What about the rain?

A dry summer means there’s not enough grass reserves going into winter for Suzie and Paul Corboy on their southern farm.

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A dry summer means there’s not enough grass reserves going into winter for Suzie and Paul Corboy on their southern farm.

ONE WORD DESCRIBES THE PAST three months. Dry. We had 14mm of rain in March and some hot days. Thankfully, there has been some moisture in the first week of April, about 18mm, but lots of wind and the days are getting cool with a frost last week, so even if we get sufficient rain soon, there is not going to be enough grass growth to build up reserves for winter.

While we complain about the lack of rain, the poor buggers on the East Coast of the North Island have had far too much. We really sympathise with you all because of all the damage the floods have caused.

Fortunately the long-term forecasts accurately told us it was going to be dry, so we were proactive and sold most of our lambs as stores and the market has been strong with good grass growth in North Otago and Canterbury so it has not been difficult to find homes for them.

With all the Covid disruptions, killing cattle has been a real challenge. Every year we have problems getting sufficient killing space, despite booking space in October and filling in projected numbers for each fortnight. Feels like an absolute waste of time when they don’t take any notice of it on the processing company end.

I know it has been a very tough season for them as well, but with this year’s dry it has really amplified the problem, and the booking issues seem to occur every year. We have considered whether we need to change our whole beef system to try to minimise the annual issues we have.

I have to acknowledge that the meat processing workers, drafters and the rest of the essential workers have been doing an awesome job over a very tough period and the health of themselves and their families is top priority.

Everyone is under a lot of stress so we just have to make the best of a tough season.

Regardless of having very low grass covers this year, our once-bred heifer system means we buy in at least 100 weaned heifer calves in late March and early April. The management plan is we wean last year’s calved heifers, killing as many heifers as are ready, as prime heifer prior to buying the weaned calves.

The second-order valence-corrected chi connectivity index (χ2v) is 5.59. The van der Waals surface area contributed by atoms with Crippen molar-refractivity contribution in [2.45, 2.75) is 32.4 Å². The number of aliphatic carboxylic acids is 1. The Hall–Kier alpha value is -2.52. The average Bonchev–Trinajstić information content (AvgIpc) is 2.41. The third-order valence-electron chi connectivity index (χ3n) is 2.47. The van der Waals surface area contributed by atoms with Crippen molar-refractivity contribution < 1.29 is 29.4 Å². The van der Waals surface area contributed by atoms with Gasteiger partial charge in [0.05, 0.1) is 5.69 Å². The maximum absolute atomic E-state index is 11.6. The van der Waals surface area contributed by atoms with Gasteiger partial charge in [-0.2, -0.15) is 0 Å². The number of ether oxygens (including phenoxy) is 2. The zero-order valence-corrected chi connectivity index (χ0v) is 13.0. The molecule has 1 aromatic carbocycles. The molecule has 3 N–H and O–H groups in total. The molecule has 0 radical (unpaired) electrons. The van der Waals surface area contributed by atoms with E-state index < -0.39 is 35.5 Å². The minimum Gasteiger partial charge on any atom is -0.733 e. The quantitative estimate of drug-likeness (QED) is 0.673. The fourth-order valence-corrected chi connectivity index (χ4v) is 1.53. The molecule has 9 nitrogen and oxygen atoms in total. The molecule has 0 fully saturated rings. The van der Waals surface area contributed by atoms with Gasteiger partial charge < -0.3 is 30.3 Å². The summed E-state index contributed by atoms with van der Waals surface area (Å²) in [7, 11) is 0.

After a number of years learning and fine tuning we now have a large percentage of the heifers ready to kill by late February. Unfortunately with there being limited killing space, more than half the heifers are still here at the end of the first week in April this year and we have bought in the calves so there is added pressure on the already limited grass supply.

Despite all the complaints Paul and I enjoy beef farming, and often discuss reducing our ewe numbers by 500 or 1000 and farming more cattle.

Wintering cattle efficiently and with minimal soil damage on our farm is one of the main factors why we have not moved to more beef, and when we last crunched the numbers, sheep were making us more money per stock unit. This might have changed now with better beef returns.

My other job as an ambulance officer has also been busy, with Covid adding to the workload. I really enjoy getting off farm to do something very different, but have to admit that sleepless nights are really tough on the body and this is getting worse as I get older.

Paul has learnt that it is better to not work me too hard or preferably let me sleep after night shift as I can be very grumpy, even worse than usual, when sleep deprived.